It’s been quite a year. Quite an academic year, that is. Between the country voicing a collective NO to four more years of the same Bushed policies and Bernie Madoff being sentenced to the equivalent of a few lifetimes in prison, a lot has happened and been written about. While I haven’t had any obsessed music fans calling to threaten me lately (haven’t I mentioned the response to The Billy Joels of Art Education??) I just wanted to take this opportunity at the beginning of summer to provide a TwCA roundup of sorts….
The year started back in September 2008 with an article on Mining Ideas – examining the use of sketchbooks in the classroom. Thinking Through Possibilities shared a variety of student sketchbook work as result of this popular theme, and students continued to use sketchbooks in order to respond to and create work influenced by the highly controversial Bodies exhibit.
I was honored to be given the opportunity to interview Eleanor Antin for the TwCA column in December, and right through the holidays she and I e-mailed back and forth (and back and forth… thank you Eleanor!) to create Myths, Metaphors and More: An Interview with Eleanor Antin, which was then published in two parts on January 14th and 15th, 2009.
As winter literally plowed along it became necessary to tackle the bizarre nature of art competitions in What’s an Art Contest? The following week led to a post highlighting how contemporary artists are relying more and more on others to make their work. It Takes Two… or Two Hundred was inspired by the highly coordinated and detail-obsessed season 4 artist Mark Dion.
TwCA investigated the understated art of Robert Ryman and listened to him discuss his work live before writing the post, What Light? in February. Only a week later I came across a Scholastic Art magazine featuring five Art21 artists and was thrilled to see the periodical break free from it’s staple of Van Gogh, Cezanne and O’Keeffe. I love the artists, but don’t necessarily need classroom resources dedicated to them once a year. Working Without Warhol examined how Scholastic Art and other magazines like it can indeed incorporate contemporary art and artists meaningfully.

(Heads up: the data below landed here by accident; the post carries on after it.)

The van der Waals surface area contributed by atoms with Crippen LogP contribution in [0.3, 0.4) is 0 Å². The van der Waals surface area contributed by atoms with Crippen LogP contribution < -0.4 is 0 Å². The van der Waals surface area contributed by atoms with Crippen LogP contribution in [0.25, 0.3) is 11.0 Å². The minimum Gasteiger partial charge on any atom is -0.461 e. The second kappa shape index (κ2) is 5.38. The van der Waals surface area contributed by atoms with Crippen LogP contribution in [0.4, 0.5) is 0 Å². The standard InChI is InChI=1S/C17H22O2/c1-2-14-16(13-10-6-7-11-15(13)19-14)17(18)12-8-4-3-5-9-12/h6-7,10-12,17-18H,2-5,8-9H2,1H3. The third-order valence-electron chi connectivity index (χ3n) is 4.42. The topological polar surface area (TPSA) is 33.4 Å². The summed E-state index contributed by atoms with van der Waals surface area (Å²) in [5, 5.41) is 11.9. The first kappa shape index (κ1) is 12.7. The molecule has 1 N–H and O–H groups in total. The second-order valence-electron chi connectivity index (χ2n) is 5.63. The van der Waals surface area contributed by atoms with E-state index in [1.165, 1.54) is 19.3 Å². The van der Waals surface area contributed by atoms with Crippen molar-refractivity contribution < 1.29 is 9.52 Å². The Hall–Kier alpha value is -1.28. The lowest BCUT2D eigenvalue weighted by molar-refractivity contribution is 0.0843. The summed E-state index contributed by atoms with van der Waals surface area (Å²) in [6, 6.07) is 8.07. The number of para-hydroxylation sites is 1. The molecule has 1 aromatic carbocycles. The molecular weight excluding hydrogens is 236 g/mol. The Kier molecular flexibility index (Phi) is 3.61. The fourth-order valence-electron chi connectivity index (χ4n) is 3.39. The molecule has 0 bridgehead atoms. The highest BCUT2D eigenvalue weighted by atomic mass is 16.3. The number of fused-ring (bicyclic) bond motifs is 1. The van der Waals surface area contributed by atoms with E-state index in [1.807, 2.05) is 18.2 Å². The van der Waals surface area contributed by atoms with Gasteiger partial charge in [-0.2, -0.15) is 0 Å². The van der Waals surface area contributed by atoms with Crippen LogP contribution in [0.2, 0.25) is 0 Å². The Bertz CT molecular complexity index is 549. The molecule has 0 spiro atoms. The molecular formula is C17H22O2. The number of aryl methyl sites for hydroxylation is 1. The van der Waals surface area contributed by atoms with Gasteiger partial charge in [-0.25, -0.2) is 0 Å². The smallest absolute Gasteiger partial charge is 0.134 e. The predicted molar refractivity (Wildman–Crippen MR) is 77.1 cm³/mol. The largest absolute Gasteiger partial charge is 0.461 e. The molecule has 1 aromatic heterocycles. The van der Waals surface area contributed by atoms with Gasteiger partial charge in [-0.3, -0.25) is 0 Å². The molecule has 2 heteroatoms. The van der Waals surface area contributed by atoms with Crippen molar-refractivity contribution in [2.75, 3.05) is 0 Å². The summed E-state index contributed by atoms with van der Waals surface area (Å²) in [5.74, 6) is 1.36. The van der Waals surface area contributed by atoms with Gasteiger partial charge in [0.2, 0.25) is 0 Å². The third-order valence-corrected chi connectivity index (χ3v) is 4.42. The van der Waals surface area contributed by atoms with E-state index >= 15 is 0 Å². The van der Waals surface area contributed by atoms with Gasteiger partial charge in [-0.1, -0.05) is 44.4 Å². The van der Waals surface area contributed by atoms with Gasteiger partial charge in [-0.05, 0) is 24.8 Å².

As spring began I was excited to share my work with students creating paintings driven by an investigation into what exactly is power? Power(ful) Painting highlighted the initial steps they took to create work about a big question and theme, which then allowed students to demonstrate skills they learned in previous lessons. Immediately following this unit, we made our way to the newly redesigned Museum of Art and Design to see Second Lives: Remixing the Ordinary. Classes were in the midst of changing gears and working with everyday materials to create works of art that were more than just another project about the principle of rhythm. Remixing. Transformation. highlighted the importance of this influential museum visit.
In April, the TwCA column began reporting on the work Art21 was doing with teachers at the Bard College Center for Curatorial Studies. The post Teaching with Film, Teaching with Objects was the first of these updates on the three-part workshop series titled Teaching and Learning with Contemporary Art, which concluded in May.
The spring also saw the Education and Public Programs team at Art21 travel to Minneapolis for the National Art Education Association’s annual conference, punctuated by our work at the Walker Art Center and with season 4 artist, Mark Bradford (see Burn Baby Burn). The conference itself provided many possibilities for the TwCA column, and I spent the following three weeks looking into questions posed at our panel discussion with Mark Bradford, Olivia Gude and William Crow. These questions are highlighted in the posts Getting Beyond, Authoritarian?, and Make Less Art.
It summer now. Time to relax and read. Two recent columns, Summer Reading Part 1 and Summer Reading Part 2, suggest a variety of works to inspire you as we get some collective distance from 2008-2009 and prepare for beginning all over again in September. Enjoy!